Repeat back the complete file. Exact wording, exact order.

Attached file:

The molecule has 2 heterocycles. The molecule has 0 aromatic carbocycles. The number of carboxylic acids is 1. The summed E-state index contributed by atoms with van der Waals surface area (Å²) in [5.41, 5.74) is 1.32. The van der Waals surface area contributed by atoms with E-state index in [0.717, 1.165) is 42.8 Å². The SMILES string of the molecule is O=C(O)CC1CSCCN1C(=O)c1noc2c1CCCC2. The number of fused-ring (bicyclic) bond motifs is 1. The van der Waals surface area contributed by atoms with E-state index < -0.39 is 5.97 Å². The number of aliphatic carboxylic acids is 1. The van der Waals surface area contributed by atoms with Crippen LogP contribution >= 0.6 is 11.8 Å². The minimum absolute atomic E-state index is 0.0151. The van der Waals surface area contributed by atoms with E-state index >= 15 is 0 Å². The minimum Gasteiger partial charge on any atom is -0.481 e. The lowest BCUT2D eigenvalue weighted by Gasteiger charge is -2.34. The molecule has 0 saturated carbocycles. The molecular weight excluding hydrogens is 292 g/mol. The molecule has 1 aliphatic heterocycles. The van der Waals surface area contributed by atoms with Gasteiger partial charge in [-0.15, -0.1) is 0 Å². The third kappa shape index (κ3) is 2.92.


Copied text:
The molecule has 2 heterocycles. The molecule has 0 aromatic carbocycles. The number of carboxylic acids is 1. The summed E-state index contributed by atoms with van der Waals surface area (Å²) in [5.41, 5.74) is 1.32. The van der Waals surface area contributed by atoms with E-state index in [0.717, 1.165) is 42.8 Å². The SMILES string of the molecule is O=C(O)CC1CSCCN1C(=O)c1noc2c1CCCC2. The number of fused-ring (bicyclic) bond motifs is 1. The van der Waals surface area contributed by atoms with E-state index < -0.39 is 5.97 Å². The number of aliphatic carboxylic acids is 1. The van der Waals surface area contributed by atoms with Crippen LogP contribution >= 0.6 is 11.8 Å². The minimum absolute atomic E-state index is 0.0151. The van der Waals surface area contributed by atoms with E-state index >= 15 is 0 Å². The minimum Gasteiger partial charge on any atom is -0.481 e. The lowest BCUT2D eigenvalue weighted by Gasteiger charge is -2.34. The molecule has 0 saturated carbocycles. The molecular weight excluding hydrogens is 292 g/mol. The molecule has 1 aliphatic heterocycles. The van der Waals surface area contributed by atoms with Gasteiger partial charge in [-0.15, -0.1) is 0 Å². The third kappa shape index (κ3) is 2.92.